NASTASSIA ARENDSE: I had a conversation with Kevin Fitchard, who is an analyst at OpenSignal. He is based in Chicago. We discussed the recent report he co-authored which looks at the mobile broadband market in South Africa. What came out of it is that it’s still evolving but, according to their latest round of results, half of the country’s operators are already providing good accessibility when it comes to LTE services, as well as decent speeds.
Kevin joins me now. Kevin, thank you so much for your time.
KEVIN FITCHARD: Good evening Nastassia. In South Africa we took a look at all the major operators and primarily their 4G metrics – and some of their 3G metrics as well. The big conclusion, I guess, is that you’ve got two operators, Vodacom and MTN, who are kind of ahead of the other two operators, Telkom and Cell C, in almost all performance metrics.
What’s more is that in many cases both Vodacom and MTN are really in a tight race for dominance in each of the categories. In a nutshell you’ve got this kind of two tiers of operators in South Africa, based on the actual experience they offer consumers.
NASTASSIA ARENDSE: When you look at Vodacom and MTN, you mention that they are in close race for 4G dominance. Take me though why the other providers, Cell C and Telkom are behind.
KEVIN FITCHARD: Well, why they are behind – the actual issue, as far as investment network, we are actually seeing in the data itself.
NASTASSIA ARENDSE: In terms of the data itself and also investment?
KEVIN FITCHARD: Well we just took over the data. Typically MTN in our test had a average 22.6 megabits per second average 4G download speed, and Vodacom was statistically tied with it with 22.1 megabits per second. So those are all pretty high scores, compared with what we see globally. We did a recent study of just average speeds all across the world, monitoring every 4G connection we have access to, and that average was 16.2 megabits per second. So both of these operators are six megabits per second faster than the average global 4G speed.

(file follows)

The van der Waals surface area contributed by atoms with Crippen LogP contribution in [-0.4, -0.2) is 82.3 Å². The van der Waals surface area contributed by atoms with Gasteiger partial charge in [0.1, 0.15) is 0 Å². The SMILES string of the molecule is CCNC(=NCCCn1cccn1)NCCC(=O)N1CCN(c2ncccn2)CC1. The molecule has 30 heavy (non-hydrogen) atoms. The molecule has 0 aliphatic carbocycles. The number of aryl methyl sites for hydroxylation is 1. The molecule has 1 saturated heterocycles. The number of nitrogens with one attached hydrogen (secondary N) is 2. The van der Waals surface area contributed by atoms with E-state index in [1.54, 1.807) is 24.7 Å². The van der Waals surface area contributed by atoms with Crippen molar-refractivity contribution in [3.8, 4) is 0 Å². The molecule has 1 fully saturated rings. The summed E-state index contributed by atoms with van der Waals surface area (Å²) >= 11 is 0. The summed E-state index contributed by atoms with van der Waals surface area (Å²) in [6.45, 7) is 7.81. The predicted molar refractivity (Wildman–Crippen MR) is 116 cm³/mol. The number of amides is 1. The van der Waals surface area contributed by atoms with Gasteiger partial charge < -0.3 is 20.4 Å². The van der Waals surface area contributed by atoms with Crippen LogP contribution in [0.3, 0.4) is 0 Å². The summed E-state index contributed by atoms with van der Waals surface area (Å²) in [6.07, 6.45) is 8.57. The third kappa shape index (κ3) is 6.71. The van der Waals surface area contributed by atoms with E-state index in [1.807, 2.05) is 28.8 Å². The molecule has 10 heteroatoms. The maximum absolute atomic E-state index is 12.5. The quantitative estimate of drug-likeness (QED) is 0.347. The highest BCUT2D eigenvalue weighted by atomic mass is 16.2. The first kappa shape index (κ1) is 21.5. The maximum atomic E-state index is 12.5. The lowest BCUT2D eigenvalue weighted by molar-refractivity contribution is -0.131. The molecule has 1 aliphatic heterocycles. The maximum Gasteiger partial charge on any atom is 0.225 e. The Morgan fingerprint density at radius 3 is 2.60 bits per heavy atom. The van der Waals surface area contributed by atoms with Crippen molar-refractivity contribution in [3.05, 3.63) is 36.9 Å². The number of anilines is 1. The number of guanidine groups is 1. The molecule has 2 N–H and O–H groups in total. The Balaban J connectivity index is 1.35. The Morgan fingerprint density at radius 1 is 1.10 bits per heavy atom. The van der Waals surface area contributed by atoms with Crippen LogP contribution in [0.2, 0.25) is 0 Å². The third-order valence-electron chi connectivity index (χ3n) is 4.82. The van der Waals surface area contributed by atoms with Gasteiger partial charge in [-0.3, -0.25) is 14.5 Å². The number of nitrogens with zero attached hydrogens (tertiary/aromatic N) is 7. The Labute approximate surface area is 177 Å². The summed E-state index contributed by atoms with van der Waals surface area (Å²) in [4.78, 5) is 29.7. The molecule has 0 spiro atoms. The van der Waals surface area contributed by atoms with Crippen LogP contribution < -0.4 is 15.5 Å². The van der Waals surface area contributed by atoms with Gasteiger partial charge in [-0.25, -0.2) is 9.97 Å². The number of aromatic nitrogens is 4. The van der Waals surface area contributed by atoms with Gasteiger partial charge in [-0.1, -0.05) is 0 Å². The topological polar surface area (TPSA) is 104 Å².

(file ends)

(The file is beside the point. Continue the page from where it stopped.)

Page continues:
Cell C and Telkom, on the other hand, are both below that benchmark. Cell C’s average 4G download is 14.2 megabits per second and Telkom was 11.8 megabits per second.
I think what we are seeing here basically is different categories of network. MTN and Vodacom have invested more in building out LTE advanced technologies and in capacity have deployed spectrum in more spectrum bands. That’s what we are seeing in our metrics. Their networks have the ability to basically carry more subscribers with faster speeds.
NASTASSIA ARENDSE: I see that your measurements were collected between May 1 and July 31 of this year. What prompted you guys to do a study like this?
KEVIN FITCHARD: I could say that South Africa is special. We try and cover as many countries as possible, but there are a lot of countries that have 4G and 3G multiple data services out there. So we have to pick and choose the ones that we focus on, given the resources that we have. South Africa I believe is the largest economy in Africa, and it’s one of the most important telecom markets there. So there is a kind of natural carrier to a larger African coverage.
NASTASSIA ARENDSE: In terms of how we fare with other countries when it comes to LTE speed or 4G, are there countries that we surpass, and are there those that pass us, and in what aspects?
KEVIN FITCHARD: Overall South Africa is in the bottom half of our rankings of major LTE countries out there. But we do see improvement, we do see individual operators standing out. If you have two really good performing operators and two kind of more average performing operators, the overall score for the entire country is going to be more average. So keep that in mind.
But in general if you need some direct comparisons, I have some here. The LTE availability – just how often the 4G subscriber in South Africa has access to a 4G signal – South Africa is on par with countries like Argentina, Indonesia and Israel.